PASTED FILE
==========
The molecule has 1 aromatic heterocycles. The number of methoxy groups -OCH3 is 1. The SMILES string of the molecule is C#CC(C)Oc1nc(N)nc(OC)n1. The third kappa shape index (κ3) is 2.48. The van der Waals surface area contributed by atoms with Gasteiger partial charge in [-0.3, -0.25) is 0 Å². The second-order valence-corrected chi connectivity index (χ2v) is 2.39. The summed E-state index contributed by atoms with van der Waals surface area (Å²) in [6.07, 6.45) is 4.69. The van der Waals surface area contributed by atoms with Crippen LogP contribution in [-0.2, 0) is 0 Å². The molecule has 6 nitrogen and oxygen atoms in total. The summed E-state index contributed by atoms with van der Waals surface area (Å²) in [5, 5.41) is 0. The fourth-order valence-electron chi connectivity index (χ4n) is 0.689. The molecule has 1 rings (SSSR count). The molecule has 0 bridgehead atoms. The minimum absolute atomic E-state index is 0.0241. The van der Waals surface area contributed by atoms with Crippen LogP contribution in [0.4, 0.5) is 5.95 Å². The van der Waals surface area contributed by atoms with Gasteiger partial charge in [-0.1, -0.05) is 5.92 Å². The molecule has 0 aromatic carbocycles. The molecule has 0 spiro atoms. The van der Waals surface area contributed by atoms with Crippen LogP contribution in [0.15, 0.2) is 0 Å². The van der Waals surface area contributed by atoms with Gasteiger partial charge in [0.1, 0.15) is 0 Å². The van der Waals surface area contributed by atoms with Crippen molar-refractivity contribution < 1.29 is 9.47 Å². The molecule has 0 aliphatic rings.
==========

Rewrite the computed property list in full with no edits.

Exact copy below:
The molecule has 1 aromatic heterocycles. The number of methoxy groups -OCH3 is 1. The SMILES string of the molecule is C#CC(C)Oc1nc(N)nc(OC)n1. The third kappa shape index (κ3) is 2.48. The van der Waals surface area contributed by atoms with Gasteiger partial charge in [-0.3, -0.25) is 0 Å². The second-order valence-corrected chi connectivity index (χ2v) is 2.39. The summed E-state index contributed by atoms with van der Waals surface area (Å²) in [6.07, 6.45) is 4.69. The van der Waals surface area contributed by atoms with Crippen LogP contribution in [-0.2, 0) is 0 Å². The molecule has 6 nitrogen and oxygen atoms in total. The summed E-state index contributed by atoms with van der Waals surface area (Å²) in [5, 5.41) is 0. The fourth-order valence-electron chi connectivity index (χ4n) is 0.689. The molecule has 1 rings (SSSR count). The molecule has 0 bridgehead atoms. The minimum absolute atomic E-state index is 0.0241. The van der Waals surface area contributed by atoms with Crippen LogP contribution in [0.4, 0.5) is 5.95 Å². The van der Waals surface area contributed by atoms with Gasteiger partial charge in [-0.1, -0.05) is 5.92 Å². The molecule has 0 aromatic carbocycles. The molecule has 0 spiro atoms. The van der Waals surface area contributed by atoms with Crippen LogP contribution in [0.15, 0.2) is 0 Å². The van der Waals surface area contributed by atoms with Gasteiger partial charge in [0.1, 0.15) is 0 Å². The van der Waals surface area contributed by atoms with Crippen molar-refractivity contribution < 1.29 is 9.47 Å². The molecule has 0 aliphatic rings.